The ARPES measurements were done at the Surface/Interface Spectroscopy (SIS) beam line at the Swiss Light Source and the ‘I05’ beamline at Diamond Light Source. For both beam lines, a VGScienta R4000 electron analyzer was used. The photon energies used were from 20 to 240 eV with a total experimental resolution between ~20 and ~150 meV over this range. The angular resolution of the electron lens is 0.2°, corresponding to 0.01 Å^{−1} at 120 eV electron kinetic energy. Both beam lines utilize undulators with polarization control. Preparation of the crystals for the ARPES measurement was done in a nitrogenpurged glove box. A pristine sample surface was obtained by cleaving the crystals in situ in a working vacuum better than 5 × 10^{−11} mbar. Proper alignment of the electron analyzer slit to the crystal axes was achieved to a 0.2 degree precision using 6 axis manipulators by performing maps of the electronic dispersion near E_{ F }.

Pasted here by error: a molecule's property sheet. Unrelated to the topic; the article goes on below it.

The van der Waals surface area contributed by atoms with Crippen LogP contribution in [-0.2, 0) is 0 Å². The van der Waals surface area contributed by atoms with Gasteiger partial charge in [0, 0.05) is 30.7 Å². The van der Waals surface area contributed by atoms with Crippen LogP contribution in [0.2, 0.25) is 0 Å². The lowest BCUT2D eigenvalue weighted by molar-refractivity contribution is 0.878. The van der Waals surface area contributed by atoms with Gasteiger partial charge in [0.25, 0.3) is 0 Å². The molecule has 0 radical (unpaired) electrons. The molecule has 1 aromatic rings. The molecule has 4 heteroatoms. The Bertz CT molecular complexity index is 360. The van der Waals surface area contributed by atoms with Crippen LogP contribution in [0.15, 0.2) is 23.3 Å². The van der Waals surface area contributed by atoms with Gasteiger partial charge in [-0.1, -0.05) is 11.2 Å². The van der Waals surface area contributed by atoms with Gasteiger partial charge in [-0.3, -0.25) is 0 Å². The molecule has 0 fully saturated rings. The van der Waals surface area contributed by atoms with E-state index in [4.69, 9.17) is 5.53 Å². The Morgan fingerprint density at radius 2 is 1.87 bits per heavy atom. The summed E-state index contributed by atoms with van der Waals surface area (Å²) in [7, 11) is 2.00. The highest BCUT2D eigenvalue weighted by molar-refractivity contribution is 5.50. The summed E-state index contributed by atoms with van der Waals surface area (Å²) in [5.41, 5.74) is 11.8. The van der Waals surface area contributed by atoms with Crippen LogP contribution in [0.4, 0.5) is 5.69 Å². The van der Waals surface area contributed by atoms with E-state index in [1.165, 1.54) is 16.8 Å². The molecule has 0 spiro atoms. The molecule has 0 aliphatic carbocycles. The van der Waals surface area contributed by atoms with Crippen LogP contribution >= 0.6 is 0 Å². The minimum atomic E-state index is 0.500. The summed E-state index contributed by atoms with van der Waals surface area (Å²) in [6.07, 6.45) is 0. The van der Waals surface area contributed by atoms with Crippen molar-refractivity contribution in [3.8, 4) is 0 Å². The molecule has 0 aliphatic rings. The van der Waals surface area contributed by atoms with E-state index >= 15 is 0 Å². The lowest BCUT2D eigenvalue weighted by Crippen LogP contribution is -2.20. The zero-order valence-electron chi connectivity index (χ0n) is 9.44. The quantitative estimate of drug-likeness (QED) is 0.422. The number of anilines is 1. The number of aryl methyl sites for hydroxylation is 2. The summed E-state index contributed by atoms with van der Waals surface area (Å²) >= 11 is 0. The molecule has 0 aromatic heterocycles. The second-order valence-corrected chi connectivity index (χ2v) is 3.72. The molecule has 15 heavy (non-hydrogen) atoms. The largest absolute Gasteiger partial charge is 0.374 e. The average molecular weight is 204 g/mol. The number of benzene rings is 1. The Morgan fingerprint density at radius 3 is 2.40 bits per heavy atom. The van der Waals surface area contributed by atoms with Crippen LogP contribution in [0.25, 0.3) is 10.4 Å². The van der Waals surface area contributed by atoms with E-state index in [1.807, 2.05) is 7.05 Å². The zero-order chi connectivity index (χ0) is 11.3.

Density functional theory (DFT) with the projectoraugmented wave pseudopotential and the generalized gradient approximation to exchange and correlation of Perdew, Burke and Ernzerhof as implemented in the Vienna ab initio package (VASP) was utilized. The plane wave basis set size reflected in energy cutoff is 500 eV, and the total energy minimization was performed with a tolerance of 10^{−5} eV. Spinorbit coupling is calculated selfconsistently by a perturbation, \(\mathop {\sum}\nolimits_{i,l,m} {\kern 1pt} V_l^{SO}\vec L \cdot \vec S\left {l,m,i} \right\rangle \left\langle {l,m,i} \right\) to the pseudopotential, where \(\left {l,m,i} \right\rangle\) is the angular momentum eigenstate of ith atomic site. The orbital intensity was calculated by projecting the wave functions, \(\psi \left( {\vec k} \right)\), with a planewave expansion on the orbital basis (spherical harmonics) of each atomic site, as written in the following: